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Courtesy Kathryn Abbey Hanna Park

Key Info

500 Wonderwood Drive

Details

Parks and Gardens, Recreation Type
Half Day to Full Day Time to Spend

scorecard

  • 5.0Value
  • 4.0Facilities
  • 4.5Atmosphere

If you've come to Florida for the beach, a 17-mile drive east of downtown Jacksonville will get you to Kathryn Abbey Hanna Park, home to 1½ miles of clean, soft sand along the Atlantic coastline. And if that's not enough for you, this bit of shoreline offers some of the best surfing conditions in northeast Florida. If you're a surfing novice, you can take advantage of the park's 60-acre lake, which is great for fishing, kayaks, pedal boats and canoes. But according to recent visitors, these aren't the only reasons to visit the park. Past travelers praised the variety of bird-watching opportunities, the 20-plus miles of biking trails and the excellent camping facilities.

Kathryn Abbey Hanna Park makes a great spot for a family outing. In addition to the beach and the hiking trails, you'll also find a water park (open during the summer months) and picnic areas.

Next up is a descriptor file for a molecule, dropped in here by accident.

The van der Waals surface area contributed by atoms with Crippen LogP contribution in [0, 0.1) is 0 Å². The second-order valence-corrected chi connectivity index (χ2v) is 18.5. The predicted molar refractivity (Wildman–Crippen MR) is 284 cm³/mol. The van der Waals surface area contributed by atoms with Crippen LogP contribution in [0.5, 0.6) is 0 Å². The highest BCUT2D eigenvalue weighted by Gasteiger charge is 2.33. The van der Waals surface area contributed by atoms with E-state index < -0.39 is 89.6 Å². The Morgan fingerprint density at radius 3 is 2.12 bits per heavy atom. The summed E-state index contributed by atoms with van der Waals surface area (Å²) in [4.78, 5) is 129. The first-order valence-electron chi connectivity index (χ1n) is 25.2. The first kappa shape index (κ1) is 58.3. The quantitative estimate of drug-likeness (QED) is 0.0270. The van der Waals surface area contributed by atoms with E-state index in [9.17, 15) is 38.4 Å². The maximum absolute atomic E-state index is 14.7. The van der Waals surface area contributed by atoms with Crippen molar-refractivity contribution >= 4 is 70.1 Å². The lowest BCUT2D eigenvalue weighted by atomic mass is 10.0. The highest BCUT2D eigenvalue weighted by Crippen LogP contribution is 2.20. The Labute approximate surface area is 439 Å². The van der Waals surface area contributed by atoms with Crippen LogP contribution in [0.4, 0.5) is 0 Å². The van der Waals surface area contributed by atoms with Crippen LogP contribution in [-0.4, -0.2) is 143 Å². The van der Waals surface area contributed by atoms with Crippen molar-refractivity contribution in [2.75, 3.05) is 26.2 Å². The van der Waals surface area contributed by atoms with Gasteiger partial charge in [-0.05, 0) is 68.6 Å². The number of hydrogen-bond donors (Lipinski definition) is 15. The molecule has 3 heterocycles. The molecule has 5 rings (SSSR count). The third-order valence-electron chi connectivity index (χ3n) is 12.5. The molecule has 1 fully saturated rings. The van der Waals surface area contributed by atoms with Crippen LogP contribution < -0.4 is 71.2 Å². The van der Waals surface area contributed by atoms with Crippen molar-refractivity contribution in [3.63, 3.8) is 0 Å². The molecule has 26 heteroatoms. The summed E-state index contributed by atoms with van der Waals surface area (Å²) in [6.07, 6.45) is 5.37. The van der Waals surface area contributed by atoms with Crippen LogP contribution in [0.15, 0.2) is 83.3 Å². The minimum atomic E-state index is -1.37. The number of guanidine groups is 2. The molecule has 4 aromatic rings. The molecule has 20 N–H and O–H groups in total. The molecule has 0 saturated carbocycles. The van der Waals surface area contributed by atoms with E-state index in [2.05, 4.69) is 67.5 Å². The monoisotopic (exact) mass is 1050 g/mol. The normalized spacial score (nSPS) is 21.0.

The park welcomes visitors from 8 a.m. to 8 p.m. from April to October and from 8 a.m. to 6 p.m. from November through March. Admission costs about $3 for pedestrians and cyclists and about $5 per vehicle (with up to six passengers). To learn more, visit Kathryn Abbey Hanna Park's website.

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About 30 miles northeast of downtown Jacksonville, the relaxed community of Amelia Island draws families in droves with its 13 miles of beaches, historic attractions and laid-back atmosphere. In the 1930s, 1940s and 1950s, Amelia Island also provided a safe vacation haven for Jacksonville's Black residents. Florida's first Black millionaire, Abraham Lincoln Lewis, purchased 200 acres of beachfront on Amelia Island and called it American Beach. Here, Black vacationers could enjoy the island without the threat of racial discrimination or violence. In 2002, the beach was placed on the National Register of Historic Places. To learn more about the beach's culture, stories and heritage, consider a visit to the American Beach Museum.

While on the island, you can also learn about pirate lore at the Amelia Island Museum of History, look for alligators and wild horses while on a waterway cruise, hike through Fort George Island Cultural State Park or simply lounge on the sand. Recent visitors particularly recommended laying your towel along the shores of Fernandina Beach, a small community that stretches along the northern part of the barrier island.

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